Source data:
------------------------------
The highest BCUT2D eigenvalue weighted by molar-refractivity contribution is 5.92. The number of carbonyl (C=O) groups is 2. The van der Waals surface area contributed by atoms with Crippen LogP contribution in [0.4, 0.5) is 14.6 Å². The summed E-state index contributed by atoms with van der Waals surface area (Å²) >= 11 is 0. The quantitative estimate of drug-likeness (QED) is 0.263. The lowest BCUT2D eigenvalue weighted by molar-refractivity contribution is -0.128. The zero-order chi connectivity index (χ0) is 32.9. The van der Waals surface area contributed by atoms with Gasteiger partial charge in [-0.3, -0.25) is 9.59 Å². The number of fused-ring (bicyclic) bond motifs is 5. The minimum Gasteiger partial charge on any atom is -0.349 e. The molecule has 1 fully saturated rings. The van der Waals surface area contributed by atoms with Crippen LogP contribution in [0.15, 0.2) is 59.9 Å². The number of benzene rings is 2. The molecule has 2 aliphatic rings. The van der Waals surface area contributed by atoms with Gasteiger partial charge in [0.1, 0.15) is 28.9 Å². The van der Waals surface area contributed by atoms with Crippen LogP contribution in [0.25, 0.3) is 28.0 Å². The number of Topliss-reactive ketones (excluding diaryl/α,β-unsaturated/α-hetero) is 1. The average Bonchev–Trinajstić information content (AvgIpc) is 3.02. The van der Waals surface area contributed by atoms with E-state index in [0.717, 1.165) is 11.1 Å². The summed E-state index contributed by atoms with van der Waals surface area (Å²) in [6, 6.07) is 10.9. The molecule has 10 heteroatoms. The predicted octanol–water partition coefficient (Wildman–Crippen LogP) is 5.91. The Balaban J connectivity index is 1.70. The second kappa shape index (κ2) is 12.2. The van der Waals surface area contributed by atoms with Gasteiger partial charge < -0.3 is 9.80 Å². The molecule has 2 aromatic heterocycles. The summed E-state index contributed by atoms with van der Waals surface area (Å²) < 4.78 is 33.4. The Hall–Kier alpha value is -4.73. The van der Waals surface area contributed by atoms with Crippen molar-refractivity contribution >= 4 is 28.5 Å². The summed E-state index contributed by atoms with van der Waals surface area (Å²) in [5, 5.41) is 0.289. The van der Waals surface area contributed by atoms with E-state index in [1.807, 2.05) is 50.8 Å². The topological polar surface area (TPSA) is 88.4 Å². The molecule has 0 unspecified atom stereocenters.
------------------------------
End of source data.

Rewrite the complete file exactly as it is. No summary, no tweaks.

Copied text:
The highest BCUT2D eigenvalue weighted by molar-refractivity contribution is 5.92. The number of carbonyl (C=O) groups is 2. The van der Waals surface area contributed by atoms with Crippen LogP contribution in [0.4, 0.5) is 14.6 Å². The summed E-state index contributed by atoms with van der Waals surface area (Å²) >= 11 is 0. The quantitative estimate of drug-likeness (QED) is 0.263. The lowest BCUT2D eigenvalue weighted by molar-refractivity contribution is -0.128. The zero-order chi connectivity index (χ0) is 32.9. The van der Waals surface area contributed by atoms with Gasteiger partial charge in [-0.3, -0.25) is 9.59 Å². The number of fused-ring (bicyclic) bond motifs is 5. The minimum Gasteiger partial charge on any atom is -0.349 e. The molecule has 1 fully saturated rings. The van der Waals surface area contributed by atoms with Crippen LogP contribution in [0.15, 0.2) is 59.9 Å². The number of benzene rings is 2. The molecule has 2 aliphatic rings. The van der Waals surface area contributed by atoms with Gasteiger partial charge in [0.1, 0.15) is 28.9 Å². The van der Waals surface area contributed by atoms with Crippen LogP contribution in [0.25, 0.3) is 28.0 Å². The number of Topliss-reactive ketones (excluding diaryl/α,β-unsaturated/α-hetero) is 1. The average Bonchev–Trinajstić information content (AvgIpc) is 3.02. The van der Waals surface area contributed by atoms with E-state index in [0.717, 1.165) is 11.1 Å². The summed E-state index contributed by atoms with van der Waals surface area (Å²) in [6, 6.07) is 10.9. The molecule has 10 heteroatoms. The predicted octanol–water partition coefficient (Wildman–Crippen LogP) is 5.91. The Balaban J connectivity index is 1.70. The second kappa shape index (κ2) is 12.2. The van der Waals surface area contributed by atoms with Gasteiger partial charge < -0.3 is 9.80 Å². The molecule has 2 aromatic heterocycles. The summed E-state index contributed by atoms with van der Waals surface area (Å²) < 4.78 is 33.4. The Hall–Kier alpha value is -4.73. The van der Waals surface area contributed by atoms with Crippen molar-refractivity contribution >= 4 is 28.5 Å². The summed E-state index contributed by atoms with van der Waals surface area (Å²) in [5, 5.41) is 0.289. The van der Waals surface area contributed by atoms with E-state index in [1.807, 2.05) is 50.8 Å². The topological polar surface area (TPSA) is 88.4 Å². The molecule has 0 unspecified atom stereocenters.